Search Marketing BI

Get Granular Part II: Search Marketing BI in Action

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Here’s the bet that we’re making for our future and we hope you’ll come along with us.

We believe that we should see it as our job to better match your customer’s needs at that moment with a landing page that can answer their question well.

We believe that it’s our job to save you money so that you can get one click, answer that person’s question, and move them through the funnel — not have them click on ad after ad after ad draining your account.

We believe that if we can get your customers through the funnel faster by getting them the answer they want, then that is a good thing for your business, more customers faster.

Lastly, we believe that anytime your brand can be associated with answering someone’s questions and removing friction in the process, that we help you to win in the minds and wallets of your customers.

Now that’s all the fluffy part. Let me go show you how it actually works inside of Power BI for our team members every single day. Let’s go!

Ex. Hands-On in Power BI

As much as Search Marketing BI is about going from the macro into the micro and looking at each individual search term and how much it costs (and sometimes where we can save you money and where we can grow the business) — let’s take a step back and remember that every search is a person looking for an answer.

So shouldn’t we also be concerned about how we can use all this data that we have to create better and more profitable customer experiences?

Because as you and I know, when people search for something and don’t find what they want, they don’t stop clicking. They keep clicking over and over and over again. And sometimes you might be getting multiple clicks on your ads because you didn’t answer the customer’s question right on the first click.

If you are responsible for a call center, would you ever accept your reps only answering 60% of calls?

I didn’t think so.

Why Land All Customers on a Single Landing Page if They All Have Different Intent?

So why would we allow our landing pages to miss out time and time again, or the customer’s actual intent? Because as far as we know, there’s no tool inside of Google that tells you how many unique search terms matched to your individual landing page.

So what we run is we can look at any URL for any client and notice how quickly that ran. I’m able to say, “Hey, this one client spent $1.8 million on 16,289 unique keywords”. They are all listed here.

Certain things that are standing out to me already:

I can see words like “best” and “cheap” in this result alongside other words that don’t include those. What that tells me is there’s a couple of different intents for customers getting to this page. But our page doesn’t really talk about our lower priced options.

So by having this data at our fingertips, we are able to take the 16K+ queries and go, wait, we’re spending $1.8 million on these words — can we invest [a portion of that] into building out a bunch of separate landing pages to break these 16K+ keywords into smaller groupings? That way we can talk to those customers more in their language, making them more likely to convert quicker with less research and to become profitable customers for you earlier.

And that’s just one client.

But then the next day I can go to the next client. This client is in a completely different industry. As you can see, we’ve got 51,116 unique keywords going to one page and they spent almost $1.3 million on that. Now we’ve got to try to do something about that. We have a chance to help these customers find what they want when that first time they landed.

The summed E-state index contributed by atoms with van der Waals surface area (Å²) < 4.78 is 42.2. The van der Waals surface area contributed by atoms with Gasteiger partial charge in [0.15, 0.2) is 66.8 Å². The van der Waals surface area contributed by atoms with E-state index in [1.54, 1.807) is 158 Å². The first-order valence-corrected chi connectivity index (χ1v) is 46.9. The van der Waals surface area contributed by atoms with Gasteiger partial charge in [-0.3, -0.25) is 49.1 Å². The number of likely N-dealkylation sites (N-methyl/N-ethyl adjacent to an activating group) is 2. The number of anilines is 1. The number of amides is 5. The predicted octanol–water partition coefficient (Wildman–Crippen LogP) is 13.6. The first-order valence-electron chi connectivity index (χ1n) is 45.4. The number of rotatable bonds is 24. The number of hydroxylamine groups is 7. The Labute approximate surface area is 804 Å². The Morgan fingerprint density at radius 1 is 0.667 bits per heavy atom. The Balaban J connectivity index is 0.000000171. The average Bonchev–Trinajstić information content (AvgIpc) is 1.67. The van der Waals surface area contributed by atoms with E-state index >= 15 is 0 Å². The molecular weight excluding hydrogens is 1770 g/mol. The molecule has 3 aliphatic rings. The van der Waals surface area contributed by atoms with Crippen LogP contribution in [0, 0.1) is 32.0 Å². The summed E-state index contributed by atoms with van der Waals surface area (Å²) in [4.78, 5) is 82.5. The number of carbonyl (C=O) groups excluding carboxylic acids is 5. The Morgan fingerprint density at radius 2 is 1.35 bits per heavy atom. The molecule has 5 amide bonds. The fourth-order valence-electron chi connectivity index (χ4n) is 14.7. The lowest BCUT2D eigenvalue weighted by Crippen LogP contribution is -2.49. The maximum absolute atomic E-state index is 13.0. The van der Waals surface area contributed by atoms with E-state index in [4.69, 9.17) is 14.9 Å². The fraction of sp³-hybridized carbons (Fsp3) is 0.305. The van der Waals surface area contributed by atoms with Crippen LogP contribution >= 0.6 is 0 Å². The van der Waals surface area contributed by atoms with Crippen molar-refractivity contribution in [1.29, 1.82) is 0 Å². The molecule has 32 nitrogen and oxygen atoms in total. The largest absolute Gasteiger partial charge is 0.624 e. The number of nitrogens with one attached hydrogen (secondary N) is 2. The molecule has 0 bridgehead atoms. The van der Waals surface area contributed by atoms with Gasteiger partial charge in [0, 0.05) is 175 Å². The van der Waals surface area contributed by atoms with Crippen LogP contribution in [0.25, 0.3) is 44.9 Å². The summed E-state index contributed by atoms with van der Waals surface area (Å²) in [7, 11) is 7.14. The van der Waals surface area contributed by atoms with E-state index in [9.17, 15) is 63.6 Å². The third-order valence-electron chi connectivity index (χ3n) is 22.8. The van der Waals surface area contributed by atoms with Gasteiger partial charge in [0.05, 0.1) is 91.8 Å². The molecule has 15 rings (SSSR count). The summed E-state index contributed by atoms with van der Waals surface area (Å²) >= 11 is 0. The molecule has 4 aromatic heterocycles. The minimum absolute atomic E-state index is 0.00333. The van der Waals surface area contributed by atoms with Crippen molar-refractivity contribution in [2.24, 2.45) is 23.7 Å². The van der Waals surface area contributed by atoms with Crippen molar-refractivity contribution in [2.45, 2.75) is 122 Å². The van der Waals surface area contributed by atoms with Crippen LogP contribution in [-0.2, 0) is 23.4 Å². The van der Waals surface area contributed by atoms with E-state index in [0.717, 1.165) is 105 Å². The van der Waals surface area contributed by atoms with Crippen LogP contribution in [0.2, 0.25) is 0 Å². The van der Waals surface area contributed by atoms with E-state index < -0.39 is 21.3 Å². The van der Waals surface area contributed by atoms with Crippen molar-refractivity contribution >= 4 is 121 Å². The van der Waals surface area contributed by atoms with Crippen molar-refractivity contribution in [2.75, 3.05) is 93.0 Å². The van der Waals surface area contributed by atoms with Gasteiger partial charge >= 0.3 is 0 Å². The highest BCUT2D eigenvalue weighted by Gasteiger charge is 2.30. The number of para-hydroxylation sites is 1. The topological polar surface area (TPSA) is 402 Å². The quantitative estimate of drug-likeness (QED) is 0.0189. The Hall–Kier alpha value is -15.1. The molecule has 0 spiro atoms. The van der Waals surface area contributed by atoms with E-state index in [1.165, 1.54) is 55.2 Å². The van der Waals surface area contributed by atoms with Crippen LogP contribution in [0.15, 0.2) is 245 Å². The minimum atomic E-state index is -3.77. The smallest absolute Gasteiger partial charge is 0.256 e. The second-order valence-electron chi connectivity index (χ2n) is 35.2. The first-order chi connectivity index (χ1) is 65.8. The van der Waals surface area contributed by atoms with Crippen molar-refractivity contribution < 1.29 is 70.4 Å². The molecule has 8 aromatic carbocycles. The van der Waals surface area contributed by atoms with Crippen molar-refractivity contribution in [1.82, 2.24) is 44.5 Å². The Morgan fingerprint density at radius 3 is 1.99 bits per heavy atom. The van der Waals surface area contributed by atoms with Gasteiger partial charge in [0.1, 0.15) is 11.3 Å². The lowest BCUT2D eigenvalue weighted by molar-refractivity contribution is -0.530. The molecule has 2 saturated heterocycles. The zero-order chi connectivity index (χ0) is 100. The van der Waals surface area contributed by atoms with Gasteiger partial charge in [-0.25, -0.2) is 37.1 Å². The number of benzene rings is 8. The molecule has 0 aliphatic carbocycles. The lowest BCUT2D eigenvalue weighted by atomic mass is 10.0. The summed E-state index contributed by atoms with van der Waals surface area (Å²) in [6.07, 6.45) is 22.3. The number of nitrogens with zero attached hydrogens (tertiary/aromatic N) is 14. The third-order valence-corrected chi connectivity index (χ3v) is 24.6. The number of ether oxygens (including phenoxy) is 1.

And for this client, I can see everything from people looking for “software” to “customer service, phone numbers” to all different types of things over the last 12 months — all landing on this one page. That is a lot of different intents. So again, at $1.3 million, could we create five or six new landing pages, break these groups up, a competitive group versus a software group versus a tools group.

These could all be done differently so we can better speak our customer’s language when they land on the page.

And then here’s an example of high CPC clients. So this page only has 1,736 unique search terms, but there’s almost $1 million dollars spent on those terms. And this is the kind of industry where people do a lot of research and comparing. I can see a lot of “best” words (which is more of a comparison query) and a lot of “cheap” words — meaning customers who are more price sensitive.

But we’re landing everyone on one page that has both comparisons and pricing on it.

I’m also now seeing a bunch of “near me”, “wireless”, and “low cost” words showing up. This is a bunch of different intents.

Wouldn’t it make sense for me to break those pages up to speak to how we’re local to you for some folks, but then other folks who might have been price sensitive we’re going to talk about how we can work with you on pricing, [and so on]?

We do not want to land all those customers, all those different intents to the same page.

By leveraging Search Marketing BI at Seer, the minute a client starts with us, we’re able to instantly find where we’re [over-indexing] on too many intents for one landing page. We can instantly sum up how much we are spending for those and help make a determination that,

Hey, if we’re spending over $1 million dollars [sending people] to one landing page, we’ve probably got the budget to be able to make three or four or five new landing pages to get more of those people to convert, improve our quality scores and in turn improve total cost of acquisition.

And that’s what we do [at Seer]!

Go Back: Part I: Are You Paying to Create Friction?


Interested in learning more about our Search Marketing BI projects? Get in touch below — or see pricing, contract terms, and more here.

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